PLEASE NOTE this is a 2013 reading list—the precise content may change in future years.
Term 1, Week 2
Globalisation: Perspectives and Narratives

Globalisation has been understood to imply significant changes to thinking about politics,
economics and society. We will identify and discuss various positions in the globalisation
debate, and consider the broader implications this has for political organisation.
Key questions:

What are the more (or less) convincing aspects of the positions on globalisation as
characterised by Held and McGrew?

Consider the transformationalist position – does this undermine the hyperglobalist/sceptic
dichotomy that characterised the early globalisation debate?
Core reading:

Held, David and A. McGrew (2003). ‘The Great Globalization Debate: An Introduction’, in The
Global Transformations Reader, Cambridge: Polity Press. 2ndEdition.

Hirst, Paul and Thompson, Graeme (1999) ‘Introduction’, ‘Globalization and the history of
the international economy’ and ‘Globalization, Governance and the NationState’, Globalization in Question. 2nd edition.

Ohmae, Kenichi (1993) ‘The Rise of the Region-State’, Foreign Affairs, Spring, pp. 78-87.
Supplementary reading:

P Bairoch (1996). ‘Globalization, Myths and Realities’, in R. Boyer and D. Drache (eds.), States
Against Markets: The Limits of Globalization

B Andreas (2000). ‘Unpacking the Globalization Debate: Approaches, Evidence and Data’, in
C Hay and D Marsh (eds.), Demystifying Globalization

A Drainville (2004). Contesting Globalization: Space and Place in the World Economy,
Chapter 1.

D Held and A McGrew (2002). Chapter 8 ‘The New Politics of Globalization: Mapping Ideals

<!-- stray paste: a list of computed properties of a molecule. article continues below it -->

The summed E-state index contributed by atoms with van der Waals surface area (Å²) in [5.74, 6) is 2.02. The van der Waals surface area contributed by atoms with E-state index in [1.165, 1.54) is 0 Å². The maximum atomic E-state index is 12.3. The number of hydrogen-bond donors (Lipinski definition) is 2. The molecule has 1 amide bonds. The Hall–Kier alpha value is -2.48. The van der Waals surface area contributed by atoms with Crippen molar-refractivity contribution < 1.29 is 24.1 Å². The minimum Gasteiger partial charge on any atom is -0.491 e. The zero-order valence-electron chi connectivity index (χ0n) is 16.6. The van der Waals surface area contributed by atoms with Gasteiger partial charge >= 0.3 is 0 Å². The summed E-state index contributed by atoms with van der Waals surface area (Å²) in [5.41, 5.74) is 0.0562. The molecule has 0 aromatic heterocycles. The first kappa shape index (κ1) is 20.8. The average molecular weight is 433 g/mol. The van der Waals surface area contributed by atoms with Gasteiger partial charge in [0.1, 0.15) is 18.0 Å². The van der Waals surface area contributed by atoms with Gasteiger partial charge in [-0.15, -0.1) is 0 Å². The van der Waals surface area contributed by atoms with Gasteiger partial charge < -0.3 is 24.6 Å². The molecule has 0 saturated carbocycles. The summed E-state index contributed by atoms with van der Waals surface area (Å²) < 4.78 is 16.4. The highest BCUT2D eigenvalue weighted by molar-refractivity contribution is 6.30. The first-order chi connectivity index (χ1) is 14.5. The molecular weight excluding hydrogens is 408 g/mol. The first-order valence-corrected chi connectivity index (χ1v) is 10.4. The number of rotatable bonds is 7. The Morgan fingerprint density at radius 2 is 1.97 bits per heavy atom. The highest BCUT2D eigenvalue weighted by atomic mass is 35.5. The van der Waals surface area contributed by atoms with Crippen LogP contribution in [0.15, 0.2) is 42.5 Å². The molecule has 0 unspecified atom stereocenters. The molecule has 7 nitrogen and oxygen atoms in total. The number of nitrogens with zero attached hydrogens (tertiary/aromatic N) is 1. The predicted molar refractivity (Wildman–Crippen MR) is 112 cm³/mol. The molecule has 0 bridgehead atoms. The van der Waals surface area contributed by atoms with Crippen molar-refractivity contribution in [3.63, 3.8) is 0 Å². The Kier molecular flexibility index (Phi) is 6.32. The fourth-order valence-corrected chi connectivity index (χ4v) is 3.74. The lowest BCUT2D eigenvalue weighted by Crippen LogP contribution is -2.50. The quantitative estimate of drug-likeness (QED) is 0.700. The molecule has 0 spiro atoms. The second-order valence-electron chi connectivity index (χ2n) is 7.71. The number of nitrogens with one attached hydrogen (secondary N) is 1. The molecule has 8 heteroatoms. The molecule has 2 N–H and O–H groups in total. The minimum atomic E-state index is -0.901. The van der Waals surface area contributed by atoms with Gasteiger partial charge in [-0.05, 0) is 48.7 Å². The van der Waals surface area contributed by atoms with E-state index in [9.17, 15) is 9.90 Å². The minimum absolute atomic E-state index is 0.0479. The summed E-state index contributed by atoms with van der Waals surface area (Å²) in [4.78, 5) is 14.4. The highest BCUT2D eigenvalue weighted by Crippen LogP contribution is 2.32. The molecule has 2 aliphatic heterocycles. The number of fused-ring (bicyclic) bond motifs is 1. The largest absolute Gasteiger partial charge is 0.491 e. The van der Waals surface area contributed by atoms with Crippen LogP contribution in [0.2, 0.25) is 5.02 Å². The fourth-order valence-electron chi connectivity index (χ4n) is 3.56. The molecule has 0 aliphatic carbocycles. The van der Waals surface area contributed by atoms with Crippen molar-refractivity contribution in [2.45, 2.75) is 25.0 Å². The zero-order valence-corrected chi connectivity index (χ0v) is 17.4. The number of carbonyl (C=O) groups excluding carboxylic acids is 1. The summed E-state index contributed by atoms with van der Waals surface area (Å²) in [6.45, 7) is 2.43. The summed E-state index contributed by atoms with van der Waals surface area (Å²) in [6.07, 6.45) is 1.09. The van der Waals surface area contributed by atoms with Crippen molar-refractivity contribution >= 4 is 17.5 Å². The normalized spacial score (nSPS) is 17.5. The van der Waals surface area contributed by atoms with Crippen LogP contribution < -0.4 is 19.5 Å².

and Theories’, inGlobalization/Anti-Globalization

B Lowell and D Farrell (1996). Market Unbound: Unleashing Global Capitalism

J Mittelman(1997). ‘The Dynamics of Globalization’, in J. Mittleman (ed) Globalization:
Critical Reflectiones

J Naisbitt (1995). Global Paradox

J Nederveen Pieterse (2000). ‘Shaping Globalization’, in J Nederveen Pieterse (ed) Global
Futures: Shaping Globalization

Negroponte, Nicholas (1995). Being Digital

New Internationalist, Special Issue on ‘Globalization, no. 296, November 2001.

http://www.newint.org/issue296/contents.html

Ohmae, Kenichi (1995). The End of the Nation-State: The Rise of Regional Economies,

Ohmae, Kenichi (1990). The Borderless World

Reich, Robert (1992). The Work of Nations: Preparing Ourselves for 21st Century Capitalism

Rosenau, James N. (2001). ‘The Dynamics of Globalization: Toward an Operational
Formulation’, in Higgott, Richard and Anthony Payne (eds.), The New Political Economy of
Globalisation, vol. 1, Cheltenham: Edward Elgar.

Ruigrok, Winfried and Van Tulder, Rob (1995). ‘Introduction: Appraising three major debates’
in The Logic of International Restructuring, London: Routledge.

J.A Scholte (2002). ‘What is Globalization? The definitional issue – again’, CSGR Working
paper no. 109/02, December. Available at

http://www.warwick.ac.uk/fac/soc/CSGR/wpapers/wp10902.pdf

J Tomlinson (2003). ‘Globalization and Cultural Identity’, in The Global Transformations
Reader.

R Wade (1996). ‘Globalization and its Limits: Reports of the Death of the National Economy
are Greatly Exaggerated’, in S Berger and R Dore (eds.), National Diversity and Global
Capitalism, pp. 60-88. Also Chapter 5 in R Higgott and A Payne (eds.), The New Political
Economy of Globalisation (2001),so ny d yo read the n Debate: An lobalisation debate.to
inform us in regard to th vol. 1.

M Waters (1995). ‘Brave New Worlds: Recent Theories’ and ‘What on Earth is
Happening?’, Globalization (1stEdition)

M Waters (2001). Globalization, Chaper 8.

J Zysman(1996). ‘The Myth of a “Global” Economy: Enduring National Foundations and
Emerging Regional Realities’, New Political Economy, 1(2), July, pp. 157-84.
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Term 1, Week 2